Encryption is frequently talked about in news, but it’s usually on the receiving end of misinformed government policy or taking part of the blame for terrorist atrocities.
That ignores just how vital encryption is. The vast majority of internet services use encryption to keep your information safe.
Encryption, however, is somewhat difficult to understand. There are numerous types, and they have different uses. How do you know what the “best” type of encryption is, then?
Let’s take a look at how some of the major encryption types work, as well as why rolling your own encryption isn’t a great idea.
Encryption Types vs. Encryption Strength
One of the biggest encryption language misnomers comes from the differences between types of encryption, encryption algorithms, and their respective strengths. Let’s break it down:
- Encryption type: The encryption type concerns how the encryption is completed. For instance, asymmetric cryptography is one of the most common encryption types on the internet.
- Encryption algorithm: When we discuss the strength of encryption, we’re talking about a specific encryption algorithm. The algorithms are where the interesting names come from, like Triple DES, RSA, or AES. Encryption algorithm names are often accompanied by a numerical value, like AES-128. The number refers to the encryption key size and further defines the strength of the algorithm.
There are a few more encryption terms you should familiarize yourself with that will make the rest of this discussion easier to understand.
The 5 Most Common Encryption Algorithms
The types of encryption form the foundation for the encryption algorithm, while the encryption algorithm is responsible for the strength of encryption. We talk about encryption strength in bits.
Moreover, you probably know more encryption algorithms than you realize. Here some of the most common encryption types, with a little information about how they work.
1. Data Encryption Standard (DES)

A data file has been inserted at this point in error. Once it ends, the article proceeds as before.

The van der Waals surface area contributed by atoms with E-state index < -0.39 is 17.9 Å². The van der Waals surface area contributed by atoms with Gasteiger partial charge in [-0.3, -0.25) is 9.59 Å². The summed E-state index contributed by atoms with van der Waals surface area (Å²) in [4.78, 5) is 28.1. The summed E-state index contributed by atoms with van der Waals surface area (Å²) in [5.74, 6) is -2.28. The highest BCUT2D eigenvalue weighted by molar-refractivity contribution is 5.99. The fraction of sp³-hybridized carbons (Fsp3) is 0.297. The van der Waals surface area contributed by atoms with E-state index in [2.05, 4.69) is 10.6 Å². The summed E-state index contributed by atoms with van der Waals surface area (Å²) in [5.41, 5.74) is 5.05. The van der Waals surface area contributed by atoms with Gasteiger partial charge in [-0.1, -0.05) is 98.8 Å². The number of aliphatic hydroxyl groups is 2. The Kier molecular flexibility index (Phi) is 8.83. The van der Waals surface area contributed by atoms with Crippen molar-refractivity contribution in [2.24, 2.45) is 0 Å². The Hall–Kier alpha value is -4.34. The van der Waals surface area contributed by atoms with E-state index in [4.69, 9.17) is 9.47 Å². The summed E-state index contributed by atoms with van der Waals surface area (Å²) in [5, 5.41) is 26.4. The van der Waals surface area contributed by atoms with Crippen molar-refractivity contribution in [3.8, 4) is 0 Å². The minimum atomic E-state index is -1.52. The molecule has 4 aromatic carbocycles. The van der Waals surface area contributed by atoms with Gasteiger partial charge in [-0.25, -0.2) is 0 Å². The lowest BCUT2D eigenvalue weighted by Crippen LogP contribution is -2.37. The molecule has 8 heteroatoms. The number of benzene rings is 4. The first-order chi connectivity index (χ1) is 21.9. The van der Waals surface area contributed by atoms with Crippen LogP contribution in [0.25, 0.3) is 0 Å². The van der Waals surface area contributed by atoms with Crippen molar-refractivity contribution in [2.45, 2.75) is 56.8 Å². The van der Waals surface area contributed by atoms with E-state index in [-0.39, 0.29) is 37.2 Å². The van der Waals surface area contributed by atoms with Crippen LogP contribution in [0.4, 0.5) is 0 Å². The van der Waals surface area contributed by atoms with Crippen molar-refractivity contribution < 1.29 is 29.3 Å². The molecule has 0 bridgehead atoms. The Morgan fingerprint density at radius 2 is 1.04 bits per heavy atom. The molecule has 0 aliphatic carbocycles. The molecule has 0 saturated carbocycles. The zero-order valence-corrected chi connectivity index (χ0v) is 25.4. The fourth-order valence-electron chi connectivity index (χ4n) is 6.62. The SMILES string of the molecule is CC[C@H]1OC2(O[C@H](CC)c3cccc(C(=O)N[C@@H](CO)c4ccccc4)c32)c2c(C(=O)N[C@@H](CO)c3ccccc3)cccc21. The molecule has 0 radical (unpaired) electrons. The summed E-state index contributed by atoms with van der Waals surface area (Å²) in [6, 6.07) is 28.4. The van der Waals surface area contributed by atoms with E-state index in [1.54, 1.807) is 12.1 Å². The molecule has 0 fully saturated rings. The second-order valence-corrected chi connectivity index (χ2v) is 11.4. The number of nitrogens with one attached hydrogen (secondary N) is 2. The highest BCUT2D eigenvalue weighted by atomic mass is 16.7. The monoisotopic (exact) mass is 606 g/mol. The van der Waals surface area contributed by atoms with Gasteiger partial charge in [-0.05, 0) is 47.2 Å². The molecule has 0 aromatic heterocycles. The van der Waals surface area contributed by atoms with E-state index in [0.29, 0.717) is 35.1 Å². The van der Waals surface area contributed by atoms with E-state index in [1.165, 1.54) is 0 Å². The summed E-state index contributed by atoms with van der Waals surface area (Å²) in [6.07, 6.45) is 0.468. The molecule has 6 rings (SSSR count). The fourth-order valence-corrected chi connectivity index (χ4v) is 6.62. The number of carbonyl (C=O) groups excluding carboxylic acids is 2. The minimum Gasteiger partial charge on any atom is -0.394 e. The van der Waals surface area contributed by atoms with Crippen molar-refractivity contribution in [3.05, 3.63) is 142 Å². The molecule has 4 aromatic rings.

The Data Encryption Standard is an original US Government encryption standard. It was originally thought to be unbreakable, but the increase in computing power and a decrease in the cost of hardware has rendered 56-bit encryption essentially obsolete. This is especially true regarding sensitive data.
John Gilmore, the EFF co-founder who headed the Deep Crack project, said “When designing secure systems and infrastructure for society, listen to cryptographers, not to politicians.” He cautioned that the record time to crack DES should send “a wake-up call” to anyone who relies on DES to keep data private.
Nonetheless, you’ll still find DES in many products. The low-level encryption is easy to implement without requiring a huge amount of computational power. As such, it is a common feature of smart cards and limited-resource appliances.
TripleDES (sometimes written 3DES or TDES) is the newer, more secure version of DES. When DES was cracked in under 23 hours, the government realized there was a significant issue coming its way. Thus, TripleDES was born. TripleDES bulks up the encryption procedure by running DES three times.
The data is encrypted, decrypted, and then encrypted again, giving an effective key length of 168 bits. This is strong enough for most sensitive data. However, while TripleDES is stronger than standard DES, it has its own flaws.
TripleDES has three keying options:
- Keying Option 1: All three keys are independent. This method offers the strongest key strength: 168-bit.
- Keying Option 2: Key 1 and Key 2 are independent, while Key 3 is the same as Key 1. This method offers an effective key strength of 112 bits (2×56=112).
- Keying Option 3: All three keys are the same. This method offers a 56-bit key.
Keying option 1 is the strongest. Keying option 2 isn’t as strong, but still offers more protection than simply encrypting twice with DES. TripleDES is a block cipher, meaning data is encrypted in one fixed-block size after another. Unfortunately, the TripleDES block size is small at 64 bits, making it somewhat susceptible to certain attacks (like block collision).
RSA (named after its creators Ron Rivest, Adi Shamir, and Leonard Adleman) is one of the first public key cryptographic algorithms. It uses the one-way asymmetric encryption function found in the previously linked article.
Many facets of the internet use the RSA algorithm extensively. It is a primary feature of many protocols, including SSH, OpenPGP, S/MIME, and SSL/TLS. Furthermore, browsers use RSA to establish secure communications over insecure networks.
RSA remains incredibly popular due to its key length. An RSA key is typically 1024 or 2048 bits long. However, security experts believe that it will not be long before 1024-bit RSA is cracked, prompting numerous government and business organizations to migrate to the stronger 2048-bit key.
4. Advanced Encryption Standard (AES)
The Advanced Encryption Standard (AES) is now the trusted US Government encryption standard.